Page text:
Lineman Crew Chief Jeffrey Berry Is A Facilitator For His Team [Energy Central's Weeklong National Lineman Appreciation Day Celebration in Partnership with Quanta Services]
- Apr 12, 2022 2:03 am GMT
A chance encounter started Jeffrey Berry’s career in the utility industry. He was splicing fiber optic cables for communication companies one day, when he ran into a couple of linemen near his worksite. Curious about their job, he peppered them with questions. That was in December 2000.
Since then, Berry has progressed from pre-apprentice to Journeyman Lineman and completed an Electrician Apprenticeship and worked with the Underground Residential Distribution (URD) team. Now, he works as crew chief for the Seattle City Light electric utility supervising work crews and handling customer communication.
While his current position requires administrative and management skills, Berry has a more nuanced take on his duties. According to him, he is a ‘facilitator’ and his task is to make the lineman’s job easier and safer. The latter aspect of his job is especially important. A typical day begins with a safety briefing and is followed by a discussion of potential hazards of jobs scheduled for that day.
On a given day, the numbers and frequency of such jobs is fairly predictable. Extreme weather conditions, such as hurricanes, throw a spanner in the works, however. Berry takes a sequential approach, based on severity impact of the site outage, to manage the chaos on such days. “[During storms] We address outages and events where we can get most work done,” he explains. Those days are also when people appreciate utility workers more. “They love to see you at work [restoring power],” says Berry.
A Focus on Safety
“When I started, you just had a hook that you used to climb,” says Berry. Not surprisingly, he injured his foot during his early days on the job. He was not the only one risking physical trauma. Injuries, such as the one suffered by Berry, were common and were considered a professional hazard.
Things have changed in recent times. Berry says the biggest transformations at work have occurred in safety and ergonomics. Free climbing to great heights is no longer allowed. Linemen are required to equip themselves with belt and gear systems and harnesses. The gear may be bulky and slow a lineman’s ascent but Berry is firmly in favor of the new paraphernalia. “It will take longer to get where you are going but I think any employer would sacrifice speed over safety,” he says.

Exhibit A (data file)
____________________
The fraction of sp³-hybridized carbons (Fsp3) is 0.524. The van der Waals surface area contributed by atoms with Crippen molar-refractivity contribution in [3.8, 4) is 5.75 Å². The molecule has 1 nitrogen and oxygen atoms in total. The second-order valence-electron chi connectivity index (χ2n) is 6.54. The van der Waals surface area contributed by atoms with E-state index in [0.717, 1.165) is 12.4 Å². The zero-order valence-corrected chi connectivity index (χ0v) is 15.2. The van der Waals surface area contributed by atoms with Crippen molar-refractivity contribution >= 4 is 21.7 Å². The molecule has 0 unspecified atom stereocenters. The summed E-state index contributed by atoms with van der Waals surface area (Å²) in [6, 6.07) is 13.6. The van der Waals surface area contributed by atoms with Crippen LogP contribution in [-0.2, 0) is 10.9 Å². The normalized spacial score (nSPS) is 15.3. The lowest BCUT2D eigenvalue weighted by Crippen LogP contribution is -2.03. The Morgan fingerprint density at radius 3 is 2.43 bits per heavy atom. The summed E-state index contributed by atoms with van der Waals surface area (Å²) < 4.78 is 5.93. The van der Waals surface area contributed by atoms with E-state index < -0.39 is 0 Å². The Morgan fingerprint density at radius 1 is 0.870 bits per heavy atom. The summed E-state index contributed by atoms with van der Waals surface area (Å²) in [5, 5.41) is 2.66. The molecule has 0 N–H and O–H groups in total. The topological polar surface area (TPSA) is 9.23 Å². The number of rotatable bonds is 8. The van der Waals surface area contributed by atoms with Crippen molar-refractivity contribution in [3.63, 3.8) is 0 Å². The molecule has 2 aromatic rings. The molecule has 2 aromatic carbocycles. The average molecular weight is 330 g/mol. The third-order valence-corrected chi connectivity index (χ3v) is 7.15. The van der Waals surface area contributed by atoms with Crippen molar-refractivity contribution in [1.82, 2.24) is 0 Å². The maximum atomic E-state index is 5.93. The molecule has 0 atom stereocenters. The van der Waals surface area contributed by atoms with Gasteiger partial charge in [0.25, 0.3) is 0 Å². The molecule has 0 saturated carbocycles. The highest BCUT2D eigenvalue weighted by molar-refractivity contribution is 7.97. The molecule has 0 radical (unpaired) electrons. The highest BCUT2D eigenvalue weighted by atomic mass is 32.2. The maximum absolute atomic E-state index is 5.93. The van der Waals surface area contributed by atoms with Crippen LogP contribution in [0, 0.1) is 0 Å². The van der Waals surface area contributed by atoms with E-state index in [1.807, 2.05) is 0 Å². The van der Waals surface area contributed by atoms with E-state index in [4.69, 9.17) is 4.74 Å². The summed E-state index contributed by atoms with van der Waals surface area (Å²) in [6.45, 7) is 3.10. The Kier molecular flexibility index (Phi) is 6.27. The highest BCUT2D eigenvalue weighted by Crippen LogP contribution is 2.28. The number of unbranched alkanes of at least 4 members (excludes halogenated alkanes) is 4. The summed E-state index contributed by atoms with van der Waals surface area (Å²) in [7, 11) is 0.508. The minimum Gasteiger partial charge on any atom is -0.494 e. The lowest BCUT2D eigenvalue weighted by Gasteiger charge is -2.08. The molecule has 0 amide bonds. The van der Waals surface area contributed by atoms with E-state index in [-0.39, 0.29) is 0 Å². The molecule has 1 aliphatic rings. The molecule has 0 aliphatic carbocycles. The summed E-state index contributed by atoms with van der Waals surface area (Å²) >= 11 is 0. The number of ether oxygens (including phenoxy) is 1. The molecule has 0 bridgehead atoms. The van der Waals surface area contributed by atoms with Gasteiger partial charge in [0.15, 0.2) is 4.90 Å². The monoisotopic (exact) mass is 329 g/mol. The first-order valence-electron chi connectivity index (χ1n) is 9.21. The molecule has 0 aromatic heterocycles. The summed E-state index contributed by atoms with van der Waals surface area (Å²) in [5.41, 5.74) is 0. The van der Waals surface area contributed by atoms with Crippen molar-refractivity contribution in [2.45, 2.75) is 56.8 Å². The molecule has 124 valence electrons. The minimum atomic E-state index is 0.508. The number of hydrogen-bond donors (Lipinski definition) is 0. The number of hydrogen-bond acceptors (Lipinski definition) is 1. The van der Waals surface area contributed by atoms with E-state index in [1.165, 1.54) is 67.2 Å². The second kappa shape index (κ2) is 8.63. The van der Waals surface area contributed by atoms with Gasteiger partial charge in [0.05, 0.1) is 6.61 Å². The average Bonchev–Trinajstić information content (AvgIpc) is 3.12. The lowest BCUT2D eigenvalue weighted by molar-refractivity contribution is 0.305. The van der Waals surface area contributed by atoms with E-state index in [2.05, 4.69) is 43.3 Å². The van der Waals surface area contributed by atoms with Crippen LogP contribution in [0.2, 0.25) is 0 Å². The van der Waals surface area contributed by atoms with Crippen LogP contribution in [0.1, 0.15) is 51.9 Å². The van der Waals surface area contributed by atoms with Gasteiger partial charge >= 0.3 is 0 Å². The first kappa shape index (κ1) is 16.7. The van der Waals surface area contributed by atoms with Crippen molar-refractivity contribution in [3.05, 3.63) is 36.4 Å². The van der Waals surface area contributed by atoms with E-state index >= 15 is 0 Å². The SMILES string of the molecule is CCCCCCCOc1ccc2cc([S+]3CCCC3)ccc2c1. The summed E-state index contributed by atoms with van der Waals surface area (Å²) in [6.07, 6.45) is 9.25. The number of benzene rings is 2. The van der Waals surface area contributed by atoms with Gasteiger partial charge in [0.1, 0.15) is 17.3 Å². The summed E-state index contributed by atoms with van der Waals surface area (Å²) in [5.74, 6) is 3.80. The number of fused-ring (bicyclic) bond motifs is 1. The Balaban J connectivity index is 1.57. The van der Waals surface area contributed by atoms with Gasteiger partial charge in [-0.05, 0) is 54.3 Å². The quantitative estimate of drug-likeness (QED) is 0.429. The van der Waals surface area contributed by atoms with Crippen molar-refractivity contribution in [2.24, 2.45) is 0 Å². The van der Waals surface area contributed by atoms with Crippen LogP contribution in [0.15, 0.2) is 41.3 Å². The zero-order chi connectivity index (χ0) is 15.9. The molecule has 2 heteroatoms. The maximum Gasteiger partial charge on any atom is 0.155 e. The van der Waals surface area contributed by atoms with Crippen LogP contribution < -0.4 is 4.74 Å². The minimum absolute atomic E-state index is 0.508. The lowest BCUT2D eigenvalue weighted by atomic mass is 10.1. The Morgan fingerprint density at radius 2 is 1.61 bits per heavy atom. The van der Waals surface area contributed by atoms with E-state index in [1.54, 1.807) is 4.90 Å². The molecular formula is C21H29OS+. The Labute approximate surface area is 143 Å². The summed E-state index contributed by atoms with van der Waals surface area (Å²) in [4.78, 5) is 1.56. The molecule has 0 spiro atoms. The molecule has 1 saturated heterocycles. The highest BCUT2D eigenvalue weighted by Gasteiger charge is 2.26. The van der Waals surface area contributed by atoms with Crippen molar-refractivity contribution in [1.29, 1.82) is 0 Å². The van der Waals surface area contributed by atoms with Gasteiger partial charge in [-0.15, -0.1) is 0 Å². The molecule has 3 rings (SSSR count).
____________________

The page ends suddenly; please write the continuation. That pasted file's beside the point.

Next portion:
Other safety measures are also designed to reduce injuries on the job, Berry says. For example, the prevalence of battery-operated and hydraulic tools has reduced the risk of repetitive motion injury. The new tools create a steep learning curve for an industry in which the average worker demographic skews older. But a new generation of linemen will find it easier to work with them. “New apprentices don’t know anything different,” says the 50-year-old.
Advice for Aspiring Linemen
For those considering a career as a lineman, Berry has some advice. They should be willing to work hard and take constructive criticism from their peers and seniors. The unpredictable and erratic work hours of a lineman’s job also means that they should be willing to “drop whatever you are doing to respond to outages.” In some instances, this also means that they should be willing to travel away from home for extended periods of time on assignments. Berry has done his share of such assignments. When he is back home, however, he unwinds by playing golf and attending his kids’ sporting events.
And a special thanks to our Partner Quanta Services for supporting this initiative!
Quanta Services is the leading specialty contractor with the largest skilled labor force in North America – providing fully integrated infrastructure solutions for the utility, pipeline, energy and communications industries.
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